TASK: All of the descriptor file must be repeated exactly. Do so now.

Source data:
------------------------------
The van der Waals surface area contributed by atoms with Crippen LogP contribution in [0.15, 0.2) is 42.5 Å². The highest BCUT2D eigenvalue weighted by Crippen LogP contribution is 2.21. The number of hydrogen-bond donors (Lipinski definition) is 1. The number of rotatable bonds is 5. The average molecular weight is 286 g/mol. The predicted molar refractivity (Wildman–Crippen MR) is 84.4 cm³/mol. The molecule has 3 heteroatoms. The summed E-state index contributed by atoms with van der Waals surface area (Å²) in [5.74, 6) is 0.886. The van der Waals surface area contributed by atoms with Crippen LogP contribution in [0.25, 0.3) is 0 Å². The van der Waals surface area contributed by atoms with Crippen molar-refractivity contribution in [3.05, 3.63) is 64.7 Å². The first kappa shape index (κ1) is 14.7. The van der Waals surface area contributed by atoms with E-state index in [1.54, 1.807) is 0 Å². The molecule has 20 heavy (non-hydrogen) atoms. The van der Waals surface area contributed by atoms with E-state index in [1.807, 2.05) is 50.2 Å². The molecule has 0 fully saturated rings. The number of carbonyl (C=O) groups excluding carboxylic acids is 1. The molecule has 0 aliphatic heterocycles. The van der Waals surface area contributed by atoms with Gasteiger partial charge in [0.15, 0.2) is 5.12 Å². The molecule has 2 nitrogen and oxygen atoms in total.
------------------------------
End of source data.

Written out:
The van der Waals surface area contributed by atoms with Crippen LogP contribution in [0.15, 0.2) is 42.5 Å². The highest BCUT2D eigenvalue weighted by Crippen LogP contribution is 2.21. The number of hydrogen-bond donors (Lipinski definition) is 1. The number of rotatable bonds is 5. The average molecular weight is 286 g/mol. The predicted molar refractivity (Wildman–Crippen MR) is 84.4 cm³/mol. The molecule has 3 heteroatoms. The summed E-state index contributed by atoms with van der Waals surface area (Å²) in [5.74, 6) is 0.886. The van der Waals surface area contributed by atoms with Crippen LogP contribution in [0.25, 0.3) is 0 Å². The van der Waals surface area contributed by atoms with Crippen molar-refractivity contribution in [3.05, 3.63) is 64.7 Å². The first kappa shape index (κ1) is 14.7. The van der Waals surface area contributed by atoms with E-state index in [1.54, 1.807) is 0 Å². The molecule has 20 heavy (non-hydrogen) atoms. The van der Waals surface area contributed by atoms with E-state index in [1.807, 2.05) is 50.2 Å². The molecule has 0 fully saturated rings. The number of carbonyl (C=O) groups excluding carboxylic acids is 1. The molecule has 0 aliphatic heterocycles. The van der Waals surface area contributed by atoms with Gasteiger partial charge in [0.15, 0.2) is 5.12 Å². The molecule has 2 nitrogen and oxygen atoms in total.